This site expresses the idea pretty well.

I have the habit of scrolling past automatic carousels so they don't distract me while I'm web-surfing. Usually, the constant change just distracts and frustrates me.

Manual carousels? I'm usually not bored enough to bother.

Also, I'm going to try to break Brian's #website with foreign characters. Because that's what friends do.

οικω
amígo
こんにちは

#WebDevelopment

Posted 11 Feb 2019 by Josh

Symbolic. Links. Are. Awesome.

Have you ever wished you could have multiple folders on your system that contain the same files? And update in both places automatically? No? Oh, well then don't bother reading the rest of this.

For the cool people, symbolic links allow an operating system to treat files or folders as if they exist in multiple places. This is very useful for organization. In my case, I use them a lot for #WebDevelopment on my local server. I want to place all related project files in one place, but I need the actual web site to sit in the folder of the local server. Thanks to symbolic links, I can have both without manually updating the local site.

This works on a lot of operating systems, but for info on using them on #Windows, check out this HowToGeek article. I mostly use junctions to create folder links for entire websites, but the standard link type is also useful for single files. Just be careful, because a single file symbolic link looks EXACTLY the same as a shortcut in windows #explorer. But they are very different, as you can see if you check the properties. Also, the /H hard link seems to only make a copy, without auto updating the contents, so I don't ever use that.

You're welcome.

#tips #productivity

Posted 1 Feb 2019 by Brian

About

You found me! I'm Brian Bogedin. This is my website and blog. Obviously. Anyway, I'm a full stack web developer and game programmer operating in Southeast Michigan. I do freelance, too, so feel free to contact me with business inquiries. Thanks for stopping by!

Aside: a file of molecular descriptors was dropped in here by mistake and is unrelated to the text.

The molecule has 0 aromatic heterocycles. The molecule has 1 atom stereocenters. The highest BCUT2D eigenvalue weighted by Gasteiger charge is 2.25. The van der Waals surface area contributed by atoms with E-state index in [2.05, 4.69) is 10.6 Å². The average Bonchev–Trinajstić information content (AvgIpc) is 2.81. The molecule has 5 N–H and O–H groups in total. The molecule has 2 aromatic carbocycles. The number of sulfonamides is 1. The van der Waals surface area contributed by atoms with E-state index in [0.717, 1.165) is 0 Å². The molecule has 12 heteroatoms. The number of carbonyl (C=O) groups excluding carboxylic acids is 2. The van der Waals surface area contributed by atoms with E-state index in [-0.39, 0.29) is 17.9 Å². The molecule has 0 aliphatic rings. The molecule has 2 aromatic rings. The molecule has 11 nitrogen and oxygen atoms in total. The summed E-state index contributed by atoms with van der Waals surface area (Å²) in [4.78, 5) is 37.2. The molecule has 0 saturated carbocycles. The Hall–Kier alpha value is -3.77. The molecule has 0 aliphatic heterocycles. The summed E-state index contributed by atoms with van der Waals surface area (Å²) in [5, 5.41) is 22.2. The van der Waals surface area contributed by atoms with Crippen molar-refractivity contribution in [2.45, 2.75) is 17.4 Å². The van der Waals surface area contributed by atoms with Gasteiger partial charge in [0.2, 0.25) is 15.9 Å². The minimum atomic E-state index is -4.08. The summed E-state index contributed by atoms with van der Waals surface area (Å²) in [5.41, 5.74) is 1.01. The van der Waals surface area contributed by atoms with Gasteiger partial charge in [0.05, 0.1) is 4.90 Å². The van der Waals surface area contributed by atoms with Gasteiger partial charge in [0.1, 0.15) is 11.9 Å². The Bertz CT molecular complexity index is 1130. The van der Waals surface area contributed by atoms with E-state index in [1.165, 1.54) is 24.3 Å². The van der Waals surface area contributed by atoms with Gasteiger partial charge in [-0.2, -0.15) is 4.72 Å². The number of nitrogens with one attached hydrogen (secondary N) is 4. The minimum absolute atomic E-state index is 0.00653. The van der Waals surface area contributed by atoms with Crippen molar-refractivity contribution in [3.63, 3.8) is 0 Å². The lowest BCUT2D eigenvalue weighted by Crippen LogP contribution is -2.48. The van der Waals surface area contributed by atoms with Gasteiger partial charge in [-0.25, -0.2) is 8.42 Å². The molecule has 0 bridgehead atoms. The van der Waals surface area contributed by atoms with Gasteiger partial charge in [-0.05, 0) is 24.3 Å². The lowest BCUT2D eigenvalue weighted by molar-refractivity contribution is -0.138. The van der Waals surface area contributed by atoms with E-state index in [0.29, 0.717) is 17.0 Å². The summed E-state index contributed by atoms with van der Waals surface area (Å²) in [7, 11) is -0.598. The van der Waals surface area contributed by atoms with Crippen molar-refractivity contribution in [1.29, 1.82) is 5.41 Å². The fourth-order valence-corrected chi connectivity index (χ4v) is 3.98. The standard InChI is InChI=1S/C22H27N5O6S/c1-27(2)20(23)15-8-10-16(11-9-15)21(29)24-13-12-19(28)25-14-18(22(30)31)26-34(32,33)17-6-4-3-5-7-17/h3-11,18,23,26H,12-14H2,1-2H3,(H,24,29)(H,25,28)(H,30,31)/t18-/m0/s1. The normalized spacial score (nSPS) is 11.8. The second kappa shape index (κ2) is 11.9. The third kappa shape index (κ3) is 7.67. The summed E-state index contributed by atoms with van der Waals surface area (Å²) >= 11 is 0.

Ping me: brian@bogedinbr.com

Projects

This blog!

I'm making this blog from scratch. No CMS, frameworks or libraries! Just MySQL, PHP, JS, HTML and CSS. Is it necessary to create a blog from scratch? No, but it is great for learning, and customization. Does your blog have hashtags?

DrawingWiffWaffles.com

Website for a youtube channel that creates instructional and entertainment videos about illustration. I built the site and manage giveaways there from time to time. Currently working on a miniature custom CMS so that the site owner can administer the giveaways without my assistance.

SECO Tools

I do some work here and there for a company that sells mill tooling. Most recently built a batch processor for their tool converter. Basically, it takes a bunch of competitor product numbers and returns the information on tools offered by SECO with similar specs. Still needs some user friendliness enhancement, but it's currently only for internal use.

Geospin

This is a small couch multiplayer game made in gamemaker for a game jam I organized with some friends. Up to 6 players use controllers or the keyboard to fire rockets on the side of their city to rotate a planet and avoid incoming missile. The trouble is, everyone else is trying to rotate the same planet! Download it on itch.io!

Showpony

Mulitimedia engine being developed by my friend, Josh Powlison. Plays audio, video, comics, text, and kinetic novels. Cool stuff. I'm helping out a tiny bit. See the demo here.